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Commonly misnamed cultivated Malpighiaceae
William R. Anderson

Some species of Malpighiaceae are cultivated for their attractive flowers, and sometimes for their winged or edible fruits. In addition, a few members of the family produce hallucinogens and are cultivated for those chemicals. — Many Malpighiaceae in the horticultural trade are misnamed. This list is an attempt to aid those seeking the correct names. It should be used in consultation with the nomenclature database on this website.— Full descriptive treatments of many genera are available on the Malpighiaceae website; others will be added as they are prepared. Illustrations of all the genera listed below are also posted.

Glossary (for details see the International Code of Botanical Nomenclature).

accepted name, correct name — the name of an entity with a particular circumscription, position, and rank that must be adopted in accordance with the rules of nomenclature

conserved name — a name ruled as legitimate and with precedence over other specified names even though it may have been illegitimate when published or lack priority

synonym — a name considered to apply to the same entity as the correct name

Banisteria — see Banisteriopsis.

Banisteriopsis — This is the correct name for the genus sometimes still called "Banisteria," a name that cannot be used, because it is a synonym for the conserved generic name Heteropterys. — Banisteriopsis caapi is a famously hallucinogenic plant. — Reference: Heteropterys (In ICBN, Appendix III: Conserved and rejected generic names). — Illustrations.

BunchosiaBunchosia glandulifera is the correct name for the species called "B. argentea" by horticulturists; the true B. argentea is not cultivated. See also "Uses" on Bunchosia webpage.— Reference: W. R. Anderson, 2001a, pp. 102–103). — Illustrations.

ByrsonimaByrsonima crassifolia is the correct name for the species sometimes called "B. coriacea," which is a synonym for B. crassifolia and should not be used. — Byrsonima spicata is the correct name for the plant sometimes called "B. coriacea var. spicata." — See also "Uses" on Byrsonima webpage. — Illustrations.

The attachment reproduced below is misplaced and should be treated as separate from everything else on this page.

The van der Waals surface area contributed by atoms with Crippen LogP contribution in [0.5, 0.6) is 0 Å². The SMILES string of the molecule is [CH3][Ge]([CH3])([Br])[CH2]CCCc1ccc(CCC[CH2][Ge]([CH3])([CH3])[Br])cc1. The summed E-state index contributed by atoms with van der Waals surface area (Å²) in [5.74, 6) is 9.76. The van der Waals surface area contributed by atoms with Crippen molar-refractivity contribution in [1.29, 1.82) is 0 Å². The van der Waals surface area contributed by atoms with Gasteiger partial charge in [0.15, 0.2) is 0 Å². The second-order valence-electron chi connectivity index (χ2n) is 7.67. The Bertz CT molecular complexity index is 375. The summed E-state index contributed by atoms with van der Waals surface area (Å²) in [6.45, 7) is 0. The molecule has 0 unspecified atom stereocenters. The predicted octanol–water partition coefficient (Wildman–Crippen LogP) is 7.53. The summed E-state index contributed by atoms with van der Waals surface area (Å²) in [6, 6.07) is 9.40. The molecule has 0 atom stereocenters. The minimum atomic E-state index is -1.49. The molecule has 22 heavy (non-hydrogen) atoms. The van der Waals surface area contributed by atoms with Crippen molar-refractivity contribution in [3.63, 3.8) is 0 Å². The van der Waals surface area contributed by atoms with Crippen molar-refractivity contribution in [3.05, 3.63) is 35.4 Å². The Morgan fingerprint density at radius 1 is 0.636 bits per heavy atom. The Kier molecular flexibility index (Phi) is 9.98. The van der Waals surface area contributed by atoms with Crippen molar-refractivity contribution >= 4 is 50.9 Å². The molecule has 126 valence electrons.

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Callaeum — This genus is a segregate from the much larger genus Mascagnia. — Callaeum macropterum is the correct name for the species often called "Mascagnia macroptera" in the horticulture trade; the names are not interchangeable. — Many (if not most) of the plants sold under the names Callaeum macropterum and "Mascagnia macroptera" in the USA are actually Callaeum septentrionale. A key to distinguish the two species is contained in D. M. Johnson's revision of Callaeum. — Reference: D. M. Johnson, 1986, revision [pdf]. — Illustrations.

GalphimiaGalphimia is the correct name for the genus called "Thryallis" by many horticulturists. The accepted genus Thryallis (see below) is restricted to southeastern Brazil and not closely related to Galphimia. — Galphimia gracilis is cultivated in warm regions around the world. It is the correct name for the species often grown as "G. brasiliensis" or "G. glauca," and as "Thryallis brasiliensis," "T. glauca," or "T. gracilis." Galphimia brasiliensis and G. glauca are not cultivated. — See also "Uses" on Galphimia webpage. — Reference: C. Anderson, 2007, revision [pdf]). — Illustrations.

Heteropterys — The ending "-pterys" in the generic name Heteropterys is correct, because it was conserved over the alternate spelling "Heteropteris."— Heteropterys glabra is the correct name for plants cultivated under the name "H. angustifolia." — Heteropterys brachiata is the correct name for plants cultivated under the name "H. beecheyana. — See also "Uses" on Heteropterys webpage. — Reference: W. R. Anderson, 1994 [pdf]. — Illustrations.

Malpighia — Both Malpighia glabra and M. emarginata are sold in nurseries in the USA as ornamental shrubs, and the sellers often apply the two names indiscriminately and incorrectly. — Malpighia emarginata is the correct name for the species sometimes called "Malpighia punicifolia" and widely cultivated for its edible fruits rich in vitamin C. The name "Malpighia punicifolia" cannot be used, because it is a synonym of Malpighia glabra. — See also "Uses" on Malpighia webpage. — Illustrations.

Stigmaphyllon — Stigmaphyllon bonariense is the correct name for the species formerly known as "Stigmaphyllon littorale." — References: C. Anderson, C. 1997c ["1996"] [pdf]; C. Anderson, 1997, monograph (S. bonariense, p. 235). — Illustrations.

Thryallis — The name Thryallis is conserved for a genus restricted to southeastern Brazil and does not apply to species of the genus Galphimia (see above). — Reference: C. Anderson, 1995, revision [pdf]. — Illustrations.

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